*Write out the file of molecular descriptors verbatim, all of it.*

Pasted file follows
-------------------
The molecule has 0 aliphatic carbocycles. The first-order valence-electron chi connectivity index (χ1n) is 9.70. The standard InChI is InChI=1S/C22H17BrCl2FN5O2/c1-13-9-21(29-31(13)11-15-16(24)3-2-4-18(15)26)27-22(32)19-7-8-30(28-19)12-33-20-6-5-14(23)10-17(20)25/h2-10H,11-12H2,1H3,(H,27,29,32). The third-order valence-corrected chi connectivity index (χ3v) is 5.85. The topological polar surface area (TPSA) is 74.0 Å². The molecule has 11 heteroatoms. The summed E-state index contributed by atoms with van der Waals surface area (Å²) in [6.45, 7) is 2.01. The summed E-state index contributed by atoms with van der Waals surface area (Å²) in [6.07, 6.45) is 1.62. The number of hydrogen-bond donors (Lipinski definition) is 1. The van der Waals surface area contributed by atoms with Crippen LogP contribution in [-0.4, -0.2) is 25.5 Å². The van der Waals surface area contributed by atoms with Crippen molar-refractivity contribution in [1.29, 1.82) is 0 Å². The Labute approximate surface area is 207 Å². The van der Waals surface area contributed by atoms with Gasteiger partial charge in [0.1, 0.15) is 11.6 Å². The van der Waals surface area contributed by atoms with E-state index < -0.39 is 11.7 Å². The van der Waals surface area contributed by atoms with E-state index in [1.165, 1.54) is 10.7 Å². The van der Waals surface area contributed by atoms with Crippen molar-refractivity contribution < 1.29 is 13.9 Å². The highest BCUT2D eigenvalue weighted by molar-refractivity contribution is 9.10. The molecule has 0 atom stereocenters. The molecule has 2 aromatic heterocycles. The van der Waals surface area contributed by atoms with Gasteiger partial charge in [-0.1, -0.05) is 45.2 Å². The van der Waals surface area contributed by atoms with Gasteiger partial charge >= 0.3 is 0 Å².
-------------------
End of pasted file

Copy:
The molecule has 0 aliphatic carbocycles. The first-order valence-electron chi connectivity index (χ1n) is 9.70. The standard InChI is InChI=1S/C22H17BrCl2FN5O2/c1-13-9-21(29-31(13)11-15-16(24)3-2-4-18(15)26)27-22(32)19-7-8-30(28-19)12-33-20-6-5-14(23)10-17(20)25/h2-10H,11-12H2,1H3,(H,27,29,32). The third-order valence-corrected chi connectivity index (χ3v) is 5.85. The topological polar surface area (TPSA) is 74.0 Å². The molecule has 11 heteroatoms. The summed E-state index contributed by atoms with van der Waals surface area (Å²) in [6.45, 7) is 2.01. The summed E-state index contributed by atoms with van der Waals surface area (Å²) in [6.07, 6.45) is 1.62. The number of hydrogen-bond donors (Lipinski definition) is 1. The van der Waals surface area contributed by atoms with Crippen LogP contribution in [-0.4, -0.2) is 25.5 Å². The van der Waals surface area contributed by atoms with Crippen molar-refractivity contribution in [1.29, 1.82) is 0 Å². The Labute approximate surface area is 207 Å². The van der Waals surface area contributed by atoms with Gasteiger partial charge in [0.1, 0.15) is 11.6 Å². The van der Waals surface area contributed by atoms with E-state index < -0.39 is 11.7 Å². The van der Waals surface area contributed by atoms with E-state index in [1.165, 1.54) is 10.7 Å². The van der Waals surface area contributed by atoms with Crippen molar-refractivity contribution < 1.29 is 13.9 Å². The highest BCUT2D eigenvalue weighted by molar-refractivity contribution is 9.10. The molecule has 0 atom stereocenters. The molecule has 2 aromatic heterocycles. The van der Waals surface area contributed by atoms with Gasteiger partial charge in [-0.1, -0.05) is 45.2 Å². The van der Waals surface area contributed by atoms with Gasteiger partial charge >= 0.3 is 0 Å².